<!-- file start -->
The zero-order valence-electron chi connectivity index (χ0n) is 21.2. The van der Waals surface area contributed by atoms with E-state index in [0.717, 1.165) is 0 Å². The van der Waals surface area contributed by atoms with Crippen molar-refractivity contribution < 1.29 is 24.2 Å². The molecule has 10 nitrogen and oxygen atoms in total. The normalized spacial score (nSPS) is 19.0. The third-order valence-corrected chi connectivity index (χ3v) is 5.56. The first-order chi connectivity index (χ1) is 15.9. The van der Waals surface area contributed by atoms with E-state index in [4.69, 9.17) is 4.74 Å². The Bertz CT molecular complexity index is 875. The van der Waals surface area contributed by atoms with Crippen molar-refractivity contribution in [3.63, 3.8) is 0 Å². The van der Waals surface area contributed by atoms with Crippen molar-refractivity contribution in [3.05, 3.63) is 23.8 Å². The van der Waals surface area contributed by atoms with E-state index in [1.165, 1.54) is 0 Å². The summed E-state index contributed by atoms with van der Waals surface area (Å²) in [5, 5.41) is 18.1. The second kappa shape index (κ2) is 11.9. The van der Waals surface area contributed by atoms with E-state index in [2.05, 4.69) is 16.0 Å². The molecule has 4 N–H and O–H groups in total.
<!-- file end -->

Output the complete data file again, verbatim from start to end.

The zero-order valence-electron chi connectivity index (χ0n) is 21.2. The van der Waals surface area contributed by atoms with E-state index in [0.717, 1.165) is 0 Å². The van der Waals surface area contributed by atoms with Crippen molar-refractivity contribution < 1.29 is 24.2 Å². The molecule has 10 nitrogen and oxygen atoms in total. The normalized spacial score (nSPS) is 19.0. The third-order valence-corrected chi connectivity index (χ3v) is 5.56. The first-order chi connectivity index (χ1) is 15.9. The van der Waals surface area contributed by atoms with E-state index in [4.69, 9.17) is 4.74 Å². The Bertz CT molecular complexity index is 875. The van der Waals surface area contributed by atoms with Crippen molar-refractivity contribution in [3.63, 3.8) is 0 Å². The van der Waals surface area contributed by atoms with Crippen molar-refractivity contribution in [3.05, 3.63) is 23.8 Å². The van der Waals surface area contributed by atoms with E-state index in [1.165, 1.54) is 0 Å². The summed E-state index contributed by atoms with van der Waals surface area (Å²) in [5, 5.41) is 18.1. The second kappa shape index (κ2) is 11.9. The van der Waals surface area contributed by atoms with E-state index in [2.05, 4.69) is 16.0 Å². The molecule has 4 N–H and O–H groups in total.